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Revising Student Writing: An Instructional Tool for Self- and Peer Assessment

This blog post is connected with the book (Re)Designing Narrative Writing Units for Grades 5–12.

To effectively revise their writing for improvement, students need guidance on how to critically examine their own and classmates’ papers to detect strengths and weaknesses. To aid them, create a revision sheet that functions as an instructional tool for self-assessment and peer review. It should be expressly designed for students to critique key elements of the genre they aim to produce and align with the writing checklist and rubric that reflect expectations and criteria for the task.

To illustrate what a revision sheet can entail, see these links for a narrative writing piece and an argumentation essay. In each of these samples, students zero in on characteristic elements for each kind of writing. For example, the narrative revision sheet asks students to identify the central conflict and to write an important dialogue exchange showing plot movement or character interaction. In the argumentation essay revision sheet, students find and record evidence of these indicators: determine the thesis statement and identify places in the paper where there is relevant and sufficient evidence that builds a logical argument.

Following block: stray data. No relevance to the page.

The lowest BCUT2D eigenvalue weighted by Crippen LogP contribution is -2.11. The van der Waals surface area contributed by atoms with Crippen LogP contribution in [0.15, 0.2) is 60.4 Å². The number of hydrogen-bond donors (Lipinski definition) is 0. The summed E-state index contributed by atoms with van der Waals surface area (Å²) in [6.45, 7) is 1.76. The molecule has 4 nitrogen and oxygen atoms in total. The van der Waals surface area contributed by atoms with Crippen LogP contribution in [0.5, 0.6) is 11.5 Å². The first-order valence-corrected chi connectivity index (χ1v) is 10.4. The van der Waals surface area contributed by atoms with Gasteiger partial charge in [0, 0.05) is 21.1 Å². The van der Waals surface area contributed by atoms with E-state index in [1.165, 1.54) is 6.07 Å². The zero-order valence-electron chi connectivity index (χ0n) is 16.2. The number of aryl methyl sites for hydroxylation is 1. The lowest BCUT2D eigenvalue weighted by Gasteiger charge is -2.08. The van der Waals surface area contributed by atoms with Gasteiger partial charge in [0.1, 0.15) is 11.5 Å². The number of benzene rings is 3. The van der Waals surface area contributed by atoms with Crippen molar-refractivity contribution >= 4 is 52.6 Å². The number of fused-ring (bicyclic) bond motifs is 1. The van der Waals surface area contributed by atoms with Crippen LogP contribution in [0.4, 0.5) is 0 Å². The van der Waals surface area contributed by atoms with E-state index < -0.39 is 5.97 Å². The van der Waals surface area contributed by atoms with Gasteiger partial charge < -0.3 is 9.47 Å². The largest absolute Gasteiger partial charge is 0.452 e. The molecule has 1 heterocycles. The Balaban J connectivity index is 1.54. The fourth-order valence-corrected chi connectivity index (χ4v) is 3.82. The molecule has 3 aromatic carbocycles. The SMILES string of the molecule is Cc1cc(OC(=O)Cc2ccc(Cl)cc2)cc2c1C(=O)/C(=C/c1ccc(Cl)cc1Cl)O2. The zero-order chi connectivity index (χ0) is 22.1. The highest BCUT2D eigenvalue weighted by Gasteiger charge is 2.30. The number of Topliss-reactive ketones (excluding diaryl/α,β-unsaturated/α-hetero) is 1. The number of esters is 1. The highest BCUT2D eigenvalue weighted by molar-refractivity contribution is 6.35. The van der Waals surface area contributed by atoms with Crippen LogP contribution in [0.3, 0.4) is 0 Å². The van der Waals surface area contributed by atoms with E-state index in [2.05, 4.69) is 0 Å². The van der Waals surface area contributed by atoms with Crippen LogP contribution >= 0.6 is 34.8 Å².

To use the revision sheet as an instructional tool, students can first use it to self-assess. Afterward, peers or a parent or guardian can repeat the exercise to give additional feedback. Here is how it can be used to assist students in producing their best work.

The writing process using revision sheets:

  1. Writer composes a first draft.

    After prewriting, students compose a first draft.

  2. Writer self-assesses using the revision sheet.

    Students self-assess their drafts using the revision sheet line items to guide them. This exercise will uncover if a paper clearly includes evidence of a criterion item, it somewhat does, or it is void of an item. This is what students can input on their revision sheets to indicate evidence or lack thereof.